Summary of evidence

Publication Details

One systematic review (11) has evaluated the effects and safety of vitamin A supplementation in infants 6 months of age or less in low- and middle-income countries with regard to prevention of morbidity and mortality. It included a subgroup analysis by age at initiation of supplementation (post-neonatal period of 1–6 months of age). The review showed no significant effect of vitamin A supplementation in infants 6 months of age or less on the risk of mortality in the first year of life, but it showed an increase in the risk of developing bulging fontanelles. Analysis of data from three trials in which vitamin A supplementation was initiated between 1 and 6 months of age showed no effect on all-cause mortality as compared with controls (risk ratio (RR) 1.05; 95% confidence interval (CI) 0.84–1.32). The remaining analyses were conducted in all infants 0–6 months of age. There appears to be no significant effect of vitamin A supplementation on mortality or morbidity due to diarrhoea or acute respiratory infections in the first year of life. There is no effect of vitamin A supplementation on all-cause mortality, when given as a cumulative dose of either 50 000 IU or less or more than 50 000 IU, regardless of the status of maternal postpartum vitamin A supplementation. The 10 trials (six of which provided supplements in the post-neonatal period) that provided data on bulging fontanelles following any (first, second or third) dose of vitamin A showed an increased risk of this side-effect (RR 1.55; 95% CI 1.05–2.28). Few trials reported data on other adverse effects, such as vomiting, irritability, diarrhoea and fever, none of which were significant.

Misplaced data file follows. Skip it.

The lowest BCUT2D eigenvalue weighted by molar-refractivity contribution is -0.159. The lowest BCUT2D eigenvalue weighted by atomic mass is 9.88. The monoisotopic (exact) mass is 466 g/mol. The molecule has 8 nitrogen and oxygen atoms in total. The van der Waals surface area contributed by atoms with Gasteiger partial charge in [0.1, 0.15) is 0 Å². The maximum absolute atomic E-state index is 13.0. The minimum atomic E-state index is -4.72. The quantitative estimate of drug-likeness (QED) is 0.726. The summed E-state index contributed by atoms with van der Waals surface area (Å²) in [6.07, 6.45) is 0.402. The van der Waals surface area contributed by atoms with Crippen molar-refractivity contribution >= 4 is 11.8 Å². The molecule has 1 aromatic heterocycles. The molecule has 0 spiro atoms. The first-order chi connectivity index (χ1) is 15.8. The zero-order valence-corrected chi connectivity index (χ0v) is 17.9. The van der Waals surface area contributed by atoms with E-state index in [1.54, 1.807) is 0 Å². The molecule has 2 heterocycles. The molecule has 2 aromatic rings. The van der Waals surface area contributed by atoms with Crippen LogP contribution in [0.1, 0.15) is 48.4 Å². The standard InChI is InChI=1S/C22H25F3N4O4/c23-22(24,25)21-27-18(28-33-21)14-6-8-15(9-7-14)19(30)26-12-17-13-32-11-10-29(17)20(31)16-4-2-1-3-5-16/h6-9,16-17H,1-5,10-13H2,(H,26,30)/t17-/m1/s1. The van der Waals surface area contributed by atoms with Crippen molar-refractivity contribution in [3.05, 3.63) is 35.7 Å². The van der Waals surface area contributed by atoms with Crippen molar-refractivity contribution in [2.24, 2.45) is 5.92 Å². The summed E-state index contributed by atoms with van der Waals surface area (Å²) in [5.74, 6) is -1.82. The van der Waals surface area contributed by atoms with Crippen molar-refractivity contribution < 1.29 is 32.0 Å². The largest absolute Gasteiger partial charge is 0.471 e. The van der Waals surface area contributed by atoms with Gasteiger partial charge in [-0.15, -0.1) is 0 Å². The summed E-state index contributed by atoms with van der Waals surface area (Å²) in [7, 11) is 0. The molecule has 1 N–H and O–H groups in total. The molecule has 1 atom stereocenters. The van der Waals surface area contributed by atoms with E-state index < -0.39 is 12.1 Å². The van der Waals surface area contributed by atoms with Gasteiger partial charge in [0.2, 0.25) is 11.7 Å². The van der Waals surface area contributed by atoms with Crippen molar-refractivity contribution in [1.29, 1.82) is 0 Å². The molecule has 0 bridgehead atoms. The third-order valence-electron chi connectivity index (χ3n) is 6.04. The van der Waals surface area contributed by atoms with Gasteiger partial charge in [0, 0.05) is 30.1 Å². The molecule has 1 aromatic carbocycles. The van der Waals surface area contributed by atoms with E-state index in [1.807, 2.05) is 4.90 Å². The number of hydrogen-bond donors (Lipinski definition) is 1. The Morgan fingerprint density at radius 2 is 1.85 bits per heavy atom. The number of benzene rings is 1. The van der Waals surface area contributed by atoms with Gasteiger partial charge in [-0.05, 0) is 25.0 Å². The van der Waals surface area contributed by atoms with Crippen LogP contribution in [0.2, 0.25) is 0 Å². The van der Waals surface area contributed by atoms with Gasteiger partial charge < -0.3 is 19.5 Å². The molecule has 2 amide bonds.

WHO performed additional meta-analyses that included only those studies in which infants 1–5 months of age were given supplements (Annex 1). There was no significant effect of vitamin A supplementation on mortality in the first year of life related to diarrhoea (two trials: RR 1.05; 95% CI 0.76–1.46) or respiratory infections (two trials: RR 1.20; 95% CI 0.85–1.68). Additionally, there was no significant effect of vitamin A supplementation on morbidity in the first year of life related to diarrhoea (two trials: RR 0.99; 95% CI 0.94–1.04) or respiratory infections (one trial: RR 1.06; 95% CI 0.96–1.16). There was a significant increase in the occurrence of bulging fontanelles after any dose (first, second or third) of vitamin A (six trials: RR 2.53; 95% CI 1.27–5.03), and one trial reported a significant decrease in vomiting (RR 0.31; 95% CI 0.17–0.58). There was no effect on fever, irritability or diarrhoea as side-effects of the intervention.

The overall quality of the available evidence with regard to mortality during infancy and the side-effect of bulging fontanelles was moderate and for the other outcomes it was low (Annex 2).

The effects of vitamin A supplementation on seroconversion rates to the three poliovirus types (types 1, 2 and 3) was also recently reviewed (12). A meta-analysis of three trials indicated no difference in response to the polio vaccine (specific antibody titres or seroconversion rates) when vitamin A supplements or placebo were given between 1 and 5 months of age concurrently with the oral polio vaccine (OPV). Limited data indicate that vitamin A supplementation does not affect the tetanus or pertussis vaccine response, but may increase the antibody response to diphtheria vaccination. This review also addressed the effect of co-administering vitamin A with vaccines on mortality and other adverse events. A meta-analysis of five trials revealed no significant effect of receiving vitamin A supplements with the DTP vaccine on subsequent mortality (five trials: odds ratio 1.05; 95% CI 0.82–1.36) (13).